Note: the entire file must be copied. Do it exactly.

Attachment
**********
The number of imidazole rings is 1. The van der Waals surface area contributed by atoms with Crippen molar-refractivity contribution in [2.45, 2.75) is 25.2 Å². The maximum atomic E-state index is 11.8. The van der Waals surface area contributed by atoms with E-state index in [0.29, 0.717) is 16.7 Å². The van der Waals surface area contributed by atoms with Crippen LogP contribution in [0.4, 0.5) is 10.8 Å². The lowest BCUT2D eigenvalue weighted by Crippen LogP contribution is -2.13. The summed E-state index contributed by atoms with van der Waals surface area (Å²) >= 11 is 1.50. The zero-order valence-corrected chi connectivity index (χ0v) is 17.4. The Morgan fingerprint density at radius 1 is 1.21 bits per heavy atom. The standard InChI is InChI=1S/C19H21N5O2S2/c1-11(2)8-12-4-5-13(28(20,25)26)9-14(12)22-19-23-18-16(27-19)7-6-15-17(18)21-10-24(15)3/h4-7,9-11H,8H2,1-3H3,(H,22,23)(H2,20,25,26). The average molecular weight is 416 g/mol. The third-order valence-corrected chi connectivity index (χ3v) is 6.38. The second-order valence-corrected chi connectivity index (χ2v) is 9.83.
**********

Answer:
The number of imidazole rings is 1. The van der Waals surface area contributed by atoms with Crippen molar-refractivity contribution in [2.45, 2.75) is 25.2 Å². The maximum atomic E-state index is 11.8. The van der Waals surface area contributed by atoms with E-state index in [0.29, 0.717) is 16.7 Å². The van der Waals surface area contributed by atoms with Crippen LogP contribution in [0.4, 0.5) is 10.8 Å². The lowest BCUT2D eigenvalue weighted by Crippen LogP contribution is -2.13. The summed E-state index contributed by atoms with van der Waals surface area (Å²) >= 11 is 1.50. The zero-order valence-corrected chi connectivity index (χ0v) is 17.4. The Morgan fingerprint density at radius 1 is 1.21 bits per heavy atom. The standard InChI is InChI=1S/C19H21N5O2S2/c1-11(2)8-12-4-5-13(28(20,25)26)9-14(12)22-19-23-18-16(27-19)7-6-15-17(18)21-10-24(15)3/h4-7,9-11H,8H2,1-3H3,(H,22,23)(H2,20,25,26). The average molecular weight is 416 g/mol. The third-order valence-corrected chi connectivity index (χ3v) is 6.38. The second-order valence-corrected chi connectivity index (χ2v) is 9.83.